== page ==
North American Oil & Gas Pipelines

OCT 2018

North American Oil & Gas Pipelines covers the news shaping the business of oil and gas pipeline construction and maintenance in North America, including pipeline installation methods, integrity management innovations and managerial strategies.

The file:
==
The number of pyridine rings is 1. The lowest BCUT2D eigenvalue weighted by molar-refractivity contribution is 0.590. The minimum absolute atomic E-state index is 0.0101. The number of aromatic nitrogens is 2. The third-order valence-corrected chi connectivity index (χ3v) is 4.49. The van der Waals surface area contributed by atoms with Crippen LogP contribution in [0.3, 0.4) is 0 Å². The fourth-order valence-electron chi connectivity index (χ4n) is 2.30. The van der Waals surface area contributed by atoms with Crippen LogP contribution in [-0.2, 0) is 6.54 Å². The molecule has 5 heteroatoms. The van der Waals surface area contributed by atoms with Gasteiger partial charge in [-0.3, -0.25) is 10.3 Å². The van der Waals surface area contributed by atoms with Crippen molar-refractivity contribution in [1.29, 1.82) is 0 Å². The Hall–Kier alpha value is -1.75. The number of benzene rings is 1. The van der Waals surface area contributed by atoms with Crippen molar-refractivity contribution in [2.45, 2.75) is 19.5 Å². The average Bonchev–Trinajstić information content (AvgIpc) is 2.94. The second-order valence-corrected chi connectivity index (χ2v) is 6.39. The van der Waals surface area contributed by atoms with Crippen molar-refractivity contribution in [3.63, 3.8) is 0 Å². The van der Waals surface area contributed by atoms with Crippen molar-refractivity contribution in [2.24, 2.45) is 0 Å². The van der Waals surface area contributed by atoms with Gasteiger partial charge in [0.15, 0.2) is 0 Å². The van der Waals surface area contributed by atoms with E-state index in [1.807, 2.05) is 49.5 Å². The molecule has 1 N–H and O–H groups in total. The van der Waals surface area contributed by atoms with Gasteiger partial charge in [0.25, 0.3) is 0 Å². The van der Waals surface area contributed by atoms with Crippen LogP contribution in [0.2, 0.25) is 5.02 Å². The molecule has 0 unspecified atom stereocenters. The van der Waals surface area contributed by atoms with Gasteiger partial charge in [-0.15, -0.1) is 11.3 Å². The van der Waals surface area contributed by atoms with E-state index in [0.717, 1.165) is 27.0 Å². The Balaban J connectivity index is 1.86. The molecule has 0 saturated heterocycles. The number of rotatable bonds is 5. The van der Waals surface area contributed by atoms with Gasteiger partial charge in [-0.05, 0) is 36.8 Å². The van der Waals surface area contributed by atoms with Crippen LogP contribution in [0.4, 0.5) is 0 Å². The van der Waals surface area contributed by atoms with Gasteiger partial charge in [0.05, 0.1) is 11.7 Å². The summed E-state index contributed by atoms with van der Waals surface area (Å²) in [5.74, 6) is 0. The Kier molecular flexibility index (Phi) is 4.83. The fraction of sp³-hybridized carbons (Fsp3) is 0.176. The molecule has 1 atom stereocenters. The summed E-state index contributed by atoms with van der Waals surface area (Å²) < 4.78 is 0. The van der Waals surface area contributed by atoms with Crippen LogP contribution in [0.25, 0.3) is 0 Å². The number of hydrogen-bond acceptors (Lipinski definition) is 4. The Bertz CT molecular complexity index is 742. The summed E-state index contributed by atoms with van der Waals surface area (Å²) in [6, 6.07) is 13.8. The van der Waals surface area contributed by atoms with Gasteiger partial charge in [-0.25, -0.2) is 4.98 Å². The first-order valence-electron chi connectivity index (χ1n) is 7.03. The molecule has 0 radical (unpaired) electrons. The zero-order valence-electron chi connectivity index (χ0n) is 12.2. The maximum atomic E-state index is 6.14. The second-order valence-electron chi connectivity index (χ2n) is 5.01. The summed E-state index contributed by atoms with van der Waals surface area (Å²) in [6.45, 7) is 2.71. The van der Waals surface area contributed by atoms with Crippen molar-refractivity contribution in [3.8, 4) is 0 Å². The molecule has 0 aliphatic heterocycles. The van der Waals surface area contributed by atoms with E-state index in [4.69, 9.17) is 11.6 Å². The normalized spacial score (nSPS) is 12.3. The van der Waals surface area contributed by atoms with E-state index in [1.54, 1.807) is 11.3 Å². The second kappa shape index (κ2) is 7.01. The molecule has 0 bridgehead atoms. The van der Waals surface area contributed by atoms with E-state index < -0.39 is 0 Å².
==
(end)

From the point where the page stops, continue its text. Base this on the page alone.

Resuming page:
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28 North American Oil & Gas Pipelines | OCTOBER 2 018 CASE STUDY: Cherokee Nation- Local 798 Workforce Partnership The Cherokee Nation is a prime can- didate for a workforce development partnership. The largest American In- dian tribe, the Cherokee Nation owns 35 companies producing more than $1 billion in annual revenue and $114 million in profits. It's no surprise that when Pipeliners Union Local 798 wanted a workforce development project with a major tribe, business manager Danny Hen- drix struck-up a conversation with the Cherokee Nation. "The Cherokee are a pre-eminent economic development force in Okla- homa and throughout Indian Coun- try," Hendrix says. "We knew a part- nership with Cherokee Nation would open up tremendous opportunity. They have extensive experience in the region and in businesses supporting our pipeline industry partners." A sovereign government represent- ing over 360,000 citizens, Cherokee Nation Businesses (CNB) are champi- ons of workforce development. They employ 11,000 in all but one state. Within its home state of Oklahoma, CNB supports nearly 18,000 jobs, put- ting more than $2 billion into the State's economy. CNB reinvests 63 per- cent of its net income back into Cher- okee business for workforce develop- ment — from training to job growth. Major sectors of CNB operate in three markets directly tied to the pipeline industry: logistics and dis- tribution; federal contracting, and manufacturing and engineering. For all these reasons, Cherokee Na- tion is a first-rate case-study candi- date for a Union-Tribal workforce development partnership. A Historic MOU After positive discussions, Cherokee Nation's Career Services department teamed-up with the Pipeliners Local Union 798 to train Cherokee citizens as welders, journeymen and welder helpers. This culminated in an April 21 signing ceremony for a memoran- dum of understanding (MOU). "This MOU is historic. It means tribes, especially Cherokee Nation, will be at the table early in the de- velopment process so we can voice opinions about cultural and natural resources before pipeline routes are de- termined and finalized here in Okla- homa," Gonzalez says. "The union and tribal government will have each other's interest in mind." Under the agreement, the Cherokee Nation will refer promising Cherokee workers to the Local 798 for training and job placement across the United States. The union in turn provides Chero- kee Nation citizens free, specialized training for natural gas and oil pipe- line construction careers. Adding to the value of this training, Local 798 specializes in downhill welding, which accounts for the vast majority of work involved with their contracts. The MOU compliments a broad training platform provided by Cher- okee Nation Career Services. These include numerous vocational, educa- tional, and employment programs as well as curriculum for youth, skills assessments and certifications, and many other resources for both indi- viduals and businesses. "Our career services department now offers training in carpentry, welding, masonry, electrical work, heavy construction, and other trades. It allows us to develop and encourage work habits and skills that promote employability and self-sufficiency," says Diane Kelley, Cherokee Nation Career Services executive director. "Our partnership with Local Union 798 will give Cherokee Nation citizens yet another avenue for training and good-paying jobs." Jobs vs. Lifelong Careers Many of today's workforce develop- ment initiatives highlight the num- ber of jobs connected to a proposed construction project. The Cherokee Nation-Local 798 partnership is do- ing much more: providing high wage, long-term career pathways with all the benefits of union membership in a high-demand profession. "The Cherokee Nation is working hard to connect our citizens to stable, high-paying jobs that provide great benefits and lifelong careers. Our partnership with the Local Union 798 gives tribal citizens yet another path- way to employment for jobs that are in high demand," said Cherokee Nation Secretary of State Chuck Hoskin Jr., af- ter a recent tour of Local 798's Tulsa training facility. "While the physical and mental demands associated with this field of work aren't for everyone, we have citizens in the Cherokee Na- tion who are going to thrive in this environment and several have already expressed an interest." Local Union 798 has about 6,500 members, many of whom are mem- bers of federally recognized tribes. It connects qualified Cherokee Nation helpers and welders to projects in over 40 states across the country. Entry level helpers have the po- tential to earn more than $100,000 per year, while some experienced welders belonging to Local 798 earn well above that, not including their benefits. Helpers connected to jobs through Local 798 complete 5,000 hours of field work before applying for the union's welder training, get- ting paid for their time along the way. Because of high demand, the union offers these 14-week training courses three times per year. "This isn't just a job, it's a lifestyle and a career path that can change someone's life," Hendrix says. "This agreement gives career opportuni- ties to Cherokee Nation citizens that include nice wages, per diems, pen- sions, health care, 401(k) and struc- ture. We want to help build careers. That's really what it's all about, and it just makes sense for us to work with tribal nations." Lou Thompson is CEO of Tribal Energy Resource, a consulting rm that specializes in Native American relations in the energy sector.

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